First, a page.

Clay sculpture maker in China revitalizes the traditional handcraft via short videos

A craftsman makes clay sculpture in the shape of Chinese zodiac sign of sheep in Yangqitun village, Xunxian county, central China’s Henan province. (Photo by Wang Zirui/People’s Daily Online)
A craftsman makes clay sculpture in the shape of Chinese zodiac sign of sheep in Yangqitun village, Xunxian county, central China’s Henan province. (Photo by Wang Zirui/People’s Daily Online)

By Wang Hao, Li Xiaoqing

“Let’s go get some saplings,” said a villager. Then a truck “rumbled” out of a village; villagers carefully selected saplings at a stall; and then the saplings were planted with the help of crane.

These realistic scenes come from a short video showing country life on Chinese short video-sharing platform Kuaishou. What’s so special about the video, which has been viewed over 700,000 times, is that the people and settings in it are made from mud.

The short video was made by Zhu Fujun, a clay sculpture maker in Sixiatou village, Xunxian county, central China’s Henan province.

Zhu has posted short videos on Kuaishou to tell stories about his hometown with mud figurines, vehicles and houses he made. Known as “Nibage” on Kuaishou, which means “the guy who plays with mud” in Chinese, he has attracted more than three million followers on the platform.

Making clay sculptures, also known as Mud Cuckoos, is a long tradition in Xunxian county as well as national intangible heritage in China. Villagers in the county knead the premixed mud over and over again, paint patterns on it, and then color it, eventually creating lifelike clay sculptures.

If people blow at the little holes in these clay sculptures, they will make quick notes that sound like the call of cuckoo, which is why the sculptures are called Mud Cuckoo.

As more and more young and middle-aged residents of the village leave their hometown to seek work in other places, the inheritance of Mud Cuckoo making once faced serious challenges.

Fortunately, a short video of clay sculpture made by Zhu unexpectedly drew wide attention to the traditional handcraft and led to its revitalization.

In 2017, a video of clay sculpture made by Zhu received over two million views, which made him pleasantly surprised and ignited his passion for creation. He began to busy himself with scripting his short videos, making clay sculptures and interacting with netizens.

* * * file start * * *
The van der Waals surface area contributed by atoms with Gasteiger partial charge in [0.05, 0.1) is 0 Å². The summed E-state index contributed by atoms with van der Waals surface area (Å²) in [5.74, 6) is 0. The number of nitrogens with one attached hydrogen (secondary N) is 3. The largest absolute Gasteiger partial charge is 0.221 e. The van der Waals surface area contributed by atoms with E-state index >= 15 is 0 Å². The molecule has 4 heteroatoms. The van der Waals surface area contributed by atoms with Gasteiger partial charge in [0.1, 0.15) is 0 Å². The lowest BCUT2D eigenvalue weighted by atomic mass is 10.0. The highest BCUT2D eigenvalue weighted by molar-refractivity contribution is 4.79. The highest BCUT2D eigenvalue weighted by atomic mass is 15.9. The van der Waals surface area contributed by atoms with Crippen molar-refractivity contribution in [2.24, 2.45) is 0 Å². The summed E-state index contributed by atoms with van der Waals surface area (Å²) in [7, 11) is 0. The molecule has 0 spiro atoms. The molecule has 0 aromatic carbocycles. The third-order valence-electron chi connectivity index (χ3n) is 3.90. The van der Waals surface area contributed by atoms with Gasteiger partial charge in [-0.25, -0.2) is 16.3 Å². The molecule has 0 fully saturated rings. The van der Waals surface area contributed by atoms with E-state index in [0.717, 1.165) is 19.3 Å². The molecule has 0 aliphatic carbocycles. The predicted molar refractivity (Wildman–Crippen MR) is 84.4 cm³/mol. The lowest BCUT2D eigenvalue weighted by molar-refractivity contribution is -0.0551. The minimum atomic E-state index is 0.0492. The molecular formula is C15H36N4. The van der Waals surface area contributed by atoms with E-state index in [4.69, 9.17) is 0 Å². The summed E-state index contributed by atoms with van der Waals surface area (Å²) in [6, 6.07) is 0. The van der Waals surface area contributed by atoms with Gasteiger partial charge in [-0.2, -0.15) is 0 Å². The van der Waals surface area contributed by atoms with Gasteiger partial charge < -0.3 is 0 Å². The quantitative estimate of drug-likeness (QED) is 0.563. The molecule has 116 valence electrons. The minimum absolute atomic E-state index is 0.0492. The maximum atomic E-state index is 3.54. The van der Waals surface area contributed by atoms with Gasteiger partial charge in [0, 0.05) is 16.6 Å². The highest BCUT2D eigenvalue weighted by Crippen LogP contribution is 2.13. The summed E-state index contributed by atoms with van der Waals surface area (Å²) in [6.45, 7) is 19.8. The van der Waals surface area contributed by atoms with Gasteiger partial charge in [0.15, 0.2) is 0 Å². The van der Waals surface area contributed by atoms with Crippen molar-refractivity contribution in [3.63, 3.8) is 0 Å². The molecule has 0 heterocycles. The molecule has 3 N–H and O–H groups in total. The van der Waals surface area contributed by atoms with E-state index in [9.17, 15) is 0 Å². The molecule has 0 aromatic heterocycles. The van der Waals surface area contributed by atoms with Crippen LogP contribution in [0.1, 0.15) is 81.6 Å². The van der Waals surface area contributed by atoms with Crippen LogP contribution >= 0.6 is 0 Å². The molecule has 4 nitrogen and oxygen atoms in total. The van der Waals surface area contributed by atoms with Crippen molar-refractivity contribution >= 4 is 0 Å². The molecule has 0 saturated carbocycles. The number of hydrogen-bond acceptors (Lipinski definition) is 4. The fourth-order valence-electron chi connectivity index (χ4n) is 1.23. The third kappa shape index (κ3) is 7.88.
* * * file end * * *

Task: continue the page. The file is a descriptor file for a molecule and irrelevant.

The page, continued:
Gradually, more and more people joined him in making the videos. “We learned from online courses how to move the camera and dub the videos and what kind of stories netizens like. As our videos become more popular, many people come to seek advice from us on shooting techniques,” Zhu said.

While the quality of his videos has been continuously raised, Zhu has also improved his craftsmanship for making Mud Cuckoos. “We also learned from Wang Xueren, a provincial-level inheritor of the national intangible heritage,” Zhu said, adding that although clay sculptures are small artworks, they still require plenty of skills.

As his short videos receive increasing “likes”, Mud Cuckoos have also become more widely known.

“During my first livestreaming show for selling clay sculptures, nearly 200 orders were placed and all the products I prepared for that show were sold out within seconds. I never expected clay sculpture to be so popular with netizens,” Zhu recalled.

Zhu has also motivated his fellow villagers to join him in promoting Mud Cuckoos. He introduced the history of the traditional handcraft in his videos and recorded how senior residents in the village make clay sculptures at their homes. “We have helped more than 100 craftsmen sell nearly 100,000 clay sculptures,” Zhu said.

Short videos have revitalized rural culture. “We encourage young people to make high-quality short videos and promote the digitization of excellent rural cultural resources,” said Zhou Xiaohan, vice president of Kuaishou pan-knowledge and paid business.

“Nowadays, videos of intangible cultural heritage are posted on Kuaishou every three seconds, with a cumulative views exceeding 224.5 billion,” Zhou said, adding that more than 190 million monthly follow and learn agricultural knowledge through the platform.

Digital technologies have injected impetus into rural culture and brought folk crafts, customs and other forms of excellent rural traditional culture back to life.

China has called for efforts to pool data resources including rural cultural relics, intangible cultural heritage, regional opera varieties, and agricultural civilization sites to enrich the reserves of Chinese cultural heritage and realize digital preservation of core rural cultural resources.

During the country’s 14th Five-Year Plan (2021-2025) period, the central government of China will continuously support the implementation of projects for the construction of national smart library system and digital construction of public culture to further facilitate digital public culture construction.

With continuous improvement in digital information infrastructure, the increasingly wide application of digital technologies in rural areas will help more traditional handcrafts brim with renewed vitality.

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